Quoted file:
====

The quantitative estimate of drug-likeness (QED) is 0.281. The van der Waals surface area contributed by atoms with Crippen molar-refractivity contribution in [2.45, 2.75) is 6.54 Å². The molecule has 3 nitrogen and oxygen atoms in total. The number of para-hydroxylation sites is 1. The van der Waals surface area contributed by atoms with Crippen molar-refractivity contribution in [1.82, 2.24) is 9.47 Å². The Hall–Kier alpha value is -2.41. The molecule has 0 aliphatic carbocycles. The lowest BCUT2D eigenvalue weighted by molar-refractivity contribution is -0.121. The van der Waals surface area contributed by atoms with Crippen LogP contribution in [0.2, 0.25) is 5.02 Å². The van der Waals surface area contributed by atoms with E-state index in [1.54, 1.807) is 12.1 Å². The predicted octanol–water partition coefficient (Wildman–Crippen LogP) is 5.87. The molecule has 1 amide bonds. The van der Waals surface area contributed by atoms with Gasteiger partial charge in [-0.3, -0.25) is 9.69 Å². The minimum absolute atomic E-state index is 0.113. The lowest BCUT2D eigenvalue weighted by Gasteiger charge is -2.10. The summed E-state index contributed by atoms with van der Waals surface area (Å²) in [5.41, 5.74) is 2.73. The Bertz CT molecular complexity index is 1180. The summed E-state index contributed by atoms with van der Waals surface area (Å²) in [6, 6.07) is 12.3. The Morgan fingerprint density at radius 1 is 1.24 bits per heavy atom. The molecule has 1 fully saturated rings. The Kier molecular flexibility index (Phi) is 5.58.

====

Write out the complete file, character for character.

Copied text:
The quantitative estimate of drug-likeness (QED) is 0.281. The van der Waals surface area contributed by atoms with Crippen molar-refractivity contribution in [2.45, 2.75) is 6.54 Å². The molecule has 3 nitrogen and oxygen atoms in total. The number of para-hydroxylation sites is 1. The van der Waals surface area contributed by atoms with Crippen molar-refractivity contribution in [1.82, 2.24) is 9.47 Å². The Hall–Kier alpha value is -2.41. The molecule has 0 aliphatic carbocycles. The lowest BCUT2D eigenvalue weighted by molar-refractivity contribution is -0.121. The van der Waals surface area contributed by atoms with Crippen LogP contribution in [0.2, 0.25) is 5.02 Å². The van der Waals surface area contributed by atoms with E-state index in [1.54, 1.807) is 12.1 Å². The predicted octanol–water partition coefficient (Wildman–Crippen LogP) is 5.87. The molecule has 1 amide bonds. The van der Waals surface area contributed by atoms with Gasteiger partial charge in [-0.3, -0.25) is 9.69 Å². The minimum absolute atomic E-state index is 0.113. The lowest BCUT2D eigenvalue weighted by Gasteiger charge is -2.10. The summed E-state index contributed by atoms with van der Waals surface area (Å²) in [5.41, 5.74) is 2.73. The Bertz CT molecular complexity index is 1180. The summed E-state index contributed by atoms with van der Waals surface area (Å²) in [6, 6.07) is 12.3. The Morgan fingerprint density at radius 1 is 1.24 bits per heavy atom. The molecule has 1 fully saturated rings. The Kier molecular flexibility index (Phi) is 5.58.